We requested our personal data from online services – here is what we got (part I/II)

January 2019

We placed a data request with Facebook and Google. Here is what we found out.

Written by: Dominique Kunz January 21, 2019

When in 2011 Austrian student and activist Max Schrems first asked Facebook for the data that the social network stored about him, he received a CD containing 1,200 pages of data. Now – partly thanks to the GDPR – this process is much smoother. It only takes a few minutes and a few clicks for you to know what the internet giants know about you. For this blog, we placed a data request with Facebook and Google. We documented the process and its outcome below.

Requesting data from Facebook

In Facebook’s main menu, click on the arrow icon. Then go to Settings and Your Facebook Information. Under Download Your Information, choose what you want to get, and in what quality and format. We ticked everything, in high quality and in HTML format (JSON is an alternative).

Downloading your information in the “settings” section

About 20 minutes later, we could download a 2GB archive, containing a total of 24 folders with HTML files full of specific information. The first folder about_you contains data related to the way in which Facebook recognizes your face on photographs. Then there is a mini-file called the “lifestage description” of your friends, with only one information, referring most probably to the fact that me and most of my friends are about thirty years old – Starting adult life.

The file your_address_books gave us the biggest surprise. It contains several hundred names of my contacts, complete with their telephone numbers. However, it is not exactly the group of my Friends on Facebook (even though there is an intersection), but generally the contacts from my mobile phone.

The list begins with a numerous batch characterized by the same date of adding in 2015, which most probably refers to the moment when I copied my contacts to my new phone or allowed Facebook to access them.

Another folder contains all statuses written by me on my or someone else’s wall, sorted chronologically. At the very top, there is a photograph from last weekend, while at the bottom there is probably my historically first status from autumn 2008! The similar applies to Comments and Likes.

In addition to a simple list of friends, the Friends section contains also friend request files.

Those files surprised me with a list of 247 names (I had to copy them to an Excel sheet to count them all) of people, who, over the decade of my Facebook existence, sent me a friend request which I ignored. Similarly, the archive contains a file with all Events (sorted by whether I pushed the Attending button or not).

location_history is an interesting and quite detailed folder, containing information on my (rather my mobile phone’s) on-line location since August last year. Each day is usually related to dozens of data items, with precision to hundred-thousandths of degrees of latitude and longitude. For instance, my visit to Hamburg was recorded in the following format:

August 4, 2018 19:27 (53.54649, 9.96586)

Facebook makes money from advertising, and that’s why I wondered what the ads folder would contain.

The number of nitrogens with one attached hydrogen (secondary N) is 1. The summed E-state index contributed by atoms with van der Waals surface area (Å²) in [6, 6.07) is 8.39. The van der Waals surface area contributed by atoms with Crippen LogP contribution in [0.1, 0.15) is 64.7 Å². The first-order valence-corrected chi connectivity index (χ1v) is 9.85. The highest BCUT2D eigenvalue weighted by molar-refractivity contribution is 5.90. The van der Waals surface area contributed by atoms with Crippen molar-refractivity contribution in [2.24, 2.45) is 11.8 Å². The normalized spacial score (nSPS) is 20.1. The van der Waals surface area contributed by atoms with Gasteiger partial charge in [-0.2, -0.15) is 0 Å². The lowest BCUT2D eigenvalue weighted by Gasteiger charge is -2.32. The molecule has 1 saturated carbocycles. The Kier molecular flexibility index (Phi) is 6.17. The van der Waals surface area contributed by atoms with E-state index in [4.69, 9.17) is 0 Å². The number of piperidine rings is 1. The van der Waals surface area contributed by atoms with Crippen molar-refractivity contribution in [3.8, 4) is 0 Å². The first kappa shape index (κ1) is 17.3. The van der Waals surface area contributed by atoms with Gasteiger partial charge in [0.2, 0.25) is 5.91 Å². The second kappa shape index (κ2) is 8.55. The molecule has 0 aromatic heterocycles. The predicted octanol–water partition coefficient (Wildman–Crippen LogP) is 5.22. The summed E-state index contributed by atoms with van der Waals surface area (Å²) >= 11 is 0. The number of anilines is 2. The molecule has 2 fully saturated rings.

The advertisers_you’ve_interacted_with file has a history of only a month and something. In that period, I clicked on a dozen of ads, according to Facebook. I can remember most of them and the rest that I can’t remember seems plausible.

In the ads_interests file, I’ve found 408 keywords that, according to Facebook, should represent “your interests based on your activities on Facebook and other actions, which help us show you the most relevant ads.” Here Facebook reminds you of something that is not widely known: the fact it can follow users on websites other than Facebook.

Now what does this all mean?

How can Facebook evaluate this data? The keywords ranged from the very general and broad ones (Current events, Music, Life) to proper names (Häagen-Dazs, Lionel Messi, South Park). Some of the keywords on the lists remain a mystery to me.

I had to google Marvin Gaye, John Tewksbury or Alvin Kraenzlein (adding more data to those that Google stores about me in the process). Despite the fact I found out that the last two were early 20th-century athletes and hurdle race pioneers, I don’t have a clue how they got into my list.

It is clear that Facebook holds a large amount of really in-depth data about me and even if its accuracy may sometimes still be questionable, there is no doubt that it is a treasure-trove for anyone wanting to convert me into a paying customer for their product or service. While some see Facebook’s free service plus the increased relevance of targeted advertising as compensation enough for me to give away my data freely, many people would disagree. My personal data is valuable – and increasingly so – hence I should be able to benefit from it. That’s why VETRI allows users to earn extra income and rewards based on their anonymized personal data, by connecting them directly with advertisers, market researchers and businesses that are interested in their data.

Next week, we will have a closer look at Google and what kind of personal data the company holds about us. Stay tuned!


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